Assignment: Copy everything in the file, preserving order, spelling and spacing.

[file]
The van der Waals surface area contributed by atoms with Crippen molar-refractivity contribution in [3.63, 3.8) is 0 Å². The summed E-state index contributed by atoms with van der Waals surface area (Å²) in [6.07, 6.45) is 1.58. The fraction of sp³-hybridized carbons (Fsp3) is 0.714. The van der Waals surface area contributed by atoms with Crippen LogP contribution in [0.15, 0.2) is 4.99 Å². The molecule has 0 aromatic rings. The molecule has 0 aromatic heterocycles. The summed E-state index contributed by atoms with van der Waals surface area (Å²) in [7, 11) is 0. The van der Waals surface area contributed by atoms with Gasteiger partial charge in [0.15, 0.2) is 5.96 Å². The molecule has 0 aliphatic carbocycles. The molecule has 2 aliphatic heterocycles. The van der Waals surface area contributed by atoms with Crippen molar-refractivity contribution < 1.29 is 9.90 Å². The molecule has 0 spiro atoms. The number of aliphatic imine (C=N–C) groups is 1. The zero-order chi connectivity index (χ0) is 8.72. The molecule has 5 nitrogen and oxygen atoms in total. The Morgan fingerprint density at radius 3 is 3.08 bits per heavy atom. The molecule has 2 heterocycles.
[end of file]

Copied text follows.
The van der Waals surface area contributed by atoms with Crippen molar-refractivity contribution in [3.63, 3.8) is 0 Å². The summed E-state index contributed by atoms with van der Waals surface area (Å²) in [6.07, 6.45) is 1.58. The fraction of sp³-hybridized carbons (Fsp3) is 0.714. The van der Waals surface area contributed by atoms with Crippen LogP contribution in [0.15, 0.2) is 4.99 Å². The molecule has 0 aromatic rings. The molecule has 0 aromatic heterocycles. The summed E-state index contributed by atoms with van der Waals surface area (Å²) in [7, 11) is 0. The van der Waals surface area contributed by atoms with Gasteiger partial charge in [0.15, 0.2) is 5.96 Å². The molecule has 0 aliphatic carbocycles. The molecule has 2 aliphatic heterocycles. The van der Waals surface area contributed by atoms with Crippen molar-refractivity contribution < 1.29 is 9.90 Å². The molecule has 0 spiro atoms. The number of aliphatic imine (C=N–C) groups is 1. The zero-order chi connectivity index (χ0) is 8.72. The molecule has 5 nitrogen and oxygen atoms in total. The Morgan fingerprint density at radius 3 is 3.08 bits per heavy atom. The molecule has 2 heterocycles.